Mount Baldo is prevalently made up of carbonate sedimentary rocks, formed in marine waters, that were uplifted due to tectonic thrusts exerted on one flank by the Prealps of Brescia and on the other by the Mounts of Lessinia. This determined the great fold convex upward (anticline) that formed the distinctive structural features of the mountain.

However, the anticline of Mount Baldo is not as simple and regular as it seems at first, both because of the “knee-shaped” fold (which partially collapsed or was taken away by erosion at a later stage) that formed towards the eastern slope (which, in fact, exhibits a more complex structure compared to the western slope) and because of the numerous fractures and faults breaking the continuity of the strata, which have largely been dismantled by erosion.


The current shape of Monte Baldo is the result of the interaction of two apparently contrasting phenomena that have actually been “working together” for millions of years in shaping the mountain: on the one hand, there is a “building” tendency determined by the uplift of the mountain range, a still an ongoing process (endogenous phenomena); and on the other hand, there is a whole range of erosive phenomena that tend to “decay” the mountain (exogenous phenomena). Some of these were important in the past, but they have now ceased their activity, though we can still see unmistakable traces of their action: for example, the erosion of rock surfaces and the formation of debris related to the presence of glaciers during past glacial periods that ended about 10,000 years ago.

The phenomena that are currently most responsible for the changing shape of Monte Baldo are mainly related to the dynamics of water: both surface runoff (which leads to erosion) and water percolating into the rock. However, on the summits the breaking down of rock surfaces as a result of alternate freeze-thaw cycles is still quite strong. The action of erosive phenomena is strongly influenced by the nature of the rocks (softer rock is obviously more subject to the erosive action of water and frost), the structure of rock types and by the pre-existing structure of the mountain, the arrangement of rock layers in particular, which determines the distinctive asymmetry of the two slopes in the summit zone.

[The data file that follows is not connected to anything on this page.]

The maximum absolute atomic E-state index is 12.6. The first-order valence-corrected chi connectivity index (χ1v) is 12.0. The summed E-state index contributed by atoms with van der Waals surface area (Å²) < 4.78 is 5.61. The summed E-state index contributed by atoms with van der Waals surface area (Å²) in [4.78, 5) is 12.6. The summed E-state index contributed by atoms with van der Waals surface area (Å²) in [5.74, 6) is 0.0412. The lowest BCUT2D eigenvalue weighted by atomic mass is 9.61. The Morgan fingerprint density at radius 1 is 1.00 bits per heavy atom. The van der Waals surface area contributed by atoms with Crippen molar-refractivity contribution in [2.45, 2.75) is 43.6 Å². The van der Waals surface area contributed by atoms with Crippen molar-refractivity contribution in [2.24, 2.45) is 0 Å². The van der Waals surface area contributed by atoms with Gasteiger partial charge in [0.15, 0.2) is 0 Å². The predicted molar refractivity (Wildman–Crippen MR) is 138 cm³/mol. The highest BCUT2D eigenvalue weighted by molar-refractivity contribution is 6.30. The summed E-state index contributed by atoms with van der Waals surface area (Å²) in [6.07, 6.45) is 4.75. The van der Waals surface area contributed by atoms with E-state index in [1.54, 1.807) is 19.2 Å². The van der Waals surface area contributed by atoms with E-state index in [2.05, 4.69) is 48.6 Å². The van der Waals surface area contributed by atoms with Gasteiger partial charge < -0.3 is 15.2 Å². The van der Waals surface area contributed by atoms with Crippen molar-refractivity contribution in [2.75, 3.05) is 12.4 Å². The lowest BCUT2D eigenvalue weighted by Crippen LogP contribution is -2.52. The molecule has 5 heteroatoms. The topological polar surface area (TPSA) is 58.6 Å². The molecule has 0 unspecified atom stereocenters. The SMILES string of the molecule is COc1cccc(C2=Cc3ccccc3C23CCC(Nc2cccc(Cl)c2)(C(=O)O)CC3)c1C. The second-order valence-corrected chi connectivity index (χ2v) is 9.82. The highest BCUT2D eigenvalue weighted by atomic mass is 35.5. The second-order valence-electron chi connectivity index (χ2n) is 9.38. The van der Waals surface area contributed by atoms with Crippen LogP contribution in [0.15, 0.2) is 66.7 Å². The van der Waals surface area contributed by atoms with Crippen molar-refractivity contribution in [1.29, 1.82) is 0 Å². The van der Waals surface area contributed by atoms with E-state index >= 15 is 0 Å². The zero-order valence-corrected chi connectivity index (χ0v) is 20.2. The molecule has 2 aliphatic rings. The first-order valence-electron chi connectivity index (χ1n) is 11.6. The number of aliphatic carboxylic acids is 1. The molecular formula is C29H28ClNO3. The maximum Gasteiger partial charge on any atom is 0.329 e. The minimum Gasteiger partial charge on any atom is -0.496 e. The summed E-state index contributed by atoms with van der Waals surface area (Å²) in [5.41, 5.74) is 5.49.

All this determined the unique, linear-shaped outline of Monte Baldo (that stretches from north-east to south-west) with its ten peaks rising over 2,000 m above sea level (M. Altissimo -2079-, Cima delle Pozzette -2132-, Cima del Longino -2179-, Cima Val Finestra -2086-, Cima Valdritta -2218-, Cima del Pra’ della Baziva -2207-, Punta Pettorina -2192-, Punta Telegrafo -2200, Punta Sascaga -2152-, Vetta delle Buse -2155-, Coal Santo -2072-), alternating with saddles overlooking deep valleys and distinctive glacial cirques: an exceptional landscape both for its stunning panoramas and naturalistic particularities.


Along the eastern slope is a secondary ridgeline that limits eastwards the longest valley of the Mount Baldo range, called the “Valley of the Great Bear” (also known as the “Valley of Novezza”), which falls almost entirely within the territory of the Municipality of Ferrara di Monte Baldo. The Valley of the Great Bear has a particular morphology: it starts from Brentino Belluno as a narrow, steep gorge, then turns into a river valley from Spiazzi up to Cambrigar where it fans out into a large valley covered by pastures, and finally winds up as a high mountain pass, the Passo Cavallo, literally “Horse Pass” (also known as Cavallo Novezza), right above Novezza, at 1582 meters above sea level.

During the ice age in which the great glaciers of the Adige River Valley and Lake Garda formed, Novezza Valley was the site of an independent glacial tongue fed by local glacial basins: this feature was an important factor in the shaping of the valley, both because of the transport of moraine and for the erosion produced by sub-glacial melt waters. At a later stage, the valley took on a more complex shape owing to the formation of large soft rock surfaces, the obstruction of landslide boulders, and the process of fluvial erosion, connected to the ongoing uplift of the mountain.